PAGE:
Not too long ago, Fujifilm released the X100 compact digital camera. This camera gained a lot of press for its design, which was, let’s face it, sheer genius. Instead of building a digital camera out of cheap parts, Fujifilm built a camera that looked and felt retro – the good sense of the word – in every aspect.
Users can turn, adjust, and feel the weight of the X100, which simply feels great. The only problem is that the X100 is very expensive (over $1000), and the reviews didn’t match the price.
Not wanting to give up on the idea of a solidly built retro-inspired camera, Fujifilm created the X10. The X10 has been in the works for awhile, and Fujifilm has just released this camera. This version retails for $699 (still more than other digitals, though worth the price for some shutterbugs).
The X10 still has all the looks of the X100. Fujifilm’s X10 comes with a manual focus (something that many people will prefer), an optical viewfinder, and a 28-112mm f/2.0-2.8 zoom. This camera also comes with movie mode, which is fun if you enjoy features of this sort. When tested, all reviews came up positive, and the X10 seems to hold its own.
If you have had the chance to check out the X100, you’ll note that the X10 is significantly lighter than its elder brother. Generally, lighter is better in the technical world, but this is not always the case. When it comes to cameras, those who enjoy photography for photography’s sake (not the point-and-click market) tend to prefer a heavier camera. Still, the X10 is heavier (and much better looking) than most other digitals on the market today.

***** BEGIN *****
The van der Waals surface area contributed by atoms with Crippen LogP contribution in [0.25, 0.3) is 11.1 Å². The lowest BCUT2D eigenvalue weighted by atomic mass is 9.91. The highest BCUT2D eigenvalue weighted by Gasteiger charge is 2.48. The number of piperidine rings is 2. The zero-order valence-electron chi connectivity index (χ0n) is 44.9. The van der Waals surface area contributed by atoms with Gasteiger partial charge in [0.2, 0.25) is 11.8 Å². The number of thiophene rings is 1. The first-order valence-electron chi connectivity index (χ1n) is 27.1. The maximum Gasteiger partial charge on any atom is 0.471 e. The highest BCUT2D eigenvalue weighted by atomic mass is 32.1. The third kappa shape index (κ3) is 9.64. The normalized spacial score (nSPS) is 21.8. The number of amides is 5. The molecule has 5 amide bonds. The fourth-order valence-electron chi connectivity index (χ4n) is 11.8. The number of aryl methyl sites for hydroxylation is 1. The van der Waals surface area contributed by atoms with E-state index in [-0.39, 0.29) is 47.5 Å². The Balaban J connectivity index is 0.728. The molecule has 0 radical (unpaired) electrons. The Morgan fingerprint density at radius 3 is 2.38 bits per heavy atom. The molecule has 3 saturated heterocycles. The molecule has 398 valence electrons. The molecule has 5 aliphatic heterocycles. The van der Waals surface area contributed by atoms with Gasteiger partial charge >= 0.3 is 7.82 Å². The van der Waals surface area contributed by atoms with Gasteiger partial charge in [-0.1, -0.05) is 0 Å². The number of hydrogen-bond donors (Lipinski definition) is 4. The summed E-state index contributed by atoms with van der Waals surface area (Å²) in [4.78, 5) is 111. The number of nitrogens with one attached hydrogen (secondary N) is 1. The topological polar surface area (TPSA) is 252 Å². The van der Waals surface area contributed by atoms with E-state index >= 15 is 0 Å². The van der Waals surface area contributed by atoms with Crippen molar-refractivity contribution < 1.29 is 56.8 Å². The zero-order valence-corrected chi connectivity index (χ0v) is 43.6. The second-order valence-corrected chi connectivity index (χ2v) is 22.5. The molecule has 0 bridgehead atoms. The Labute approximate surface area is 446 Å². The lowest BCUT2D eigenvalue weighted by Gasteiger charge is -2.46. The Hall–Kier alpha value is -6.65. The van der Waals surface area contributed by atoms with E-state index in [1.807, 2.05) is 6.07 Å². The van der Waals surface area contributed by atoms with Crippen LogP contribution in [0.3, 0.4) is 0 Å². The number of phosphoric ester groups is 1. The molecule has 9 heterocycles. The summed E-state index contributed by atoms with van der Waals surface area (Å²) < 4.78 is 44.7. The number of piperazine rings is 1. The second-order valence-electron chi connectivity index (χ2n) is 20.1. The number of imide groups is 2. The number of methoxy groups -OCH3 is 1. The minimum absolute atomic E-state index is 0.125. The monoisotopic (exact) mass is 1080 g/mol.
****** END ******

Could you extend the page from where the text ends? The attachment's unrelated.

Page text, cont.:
You really have to look at this camera in order to appreciate the design that Fujifilm has come up with. If you have a collection of older cameras (1950s – 1970s), you will find both the X100 and X10 very familiar. There’s something great about the X10’s alloy and aluminum body. The manual controls put you in charge, and the sheer solidity of the camera is enjoyable to the max.
Some may even purchase this camera for the look of it alone. It is such a far cry from today’s cheaply made plastic offerings that it really stands out. If you have the chance to test out the X100 or the X10 when it arrives, you will understand what I’m talking about. It’s easy to wax poetic about a camera that doesn’t follow all of today’s lack-luster, boring, and cheaply made forms.
Even though Fujifilm has put out quite a detailed press release about the X10, this camera is not yet available to the public. But don’t fear, the X10 will be ready for purchase right around the holiday season when every other device on the market heads to electronics stores everywhere.
If you have a true camera fanatic in your household, this is one camera that you may want to consider purchasing as a gift. Sure, it’s still a bit pricey, but it promises to be an excellent camera worthy of a place on your shelf.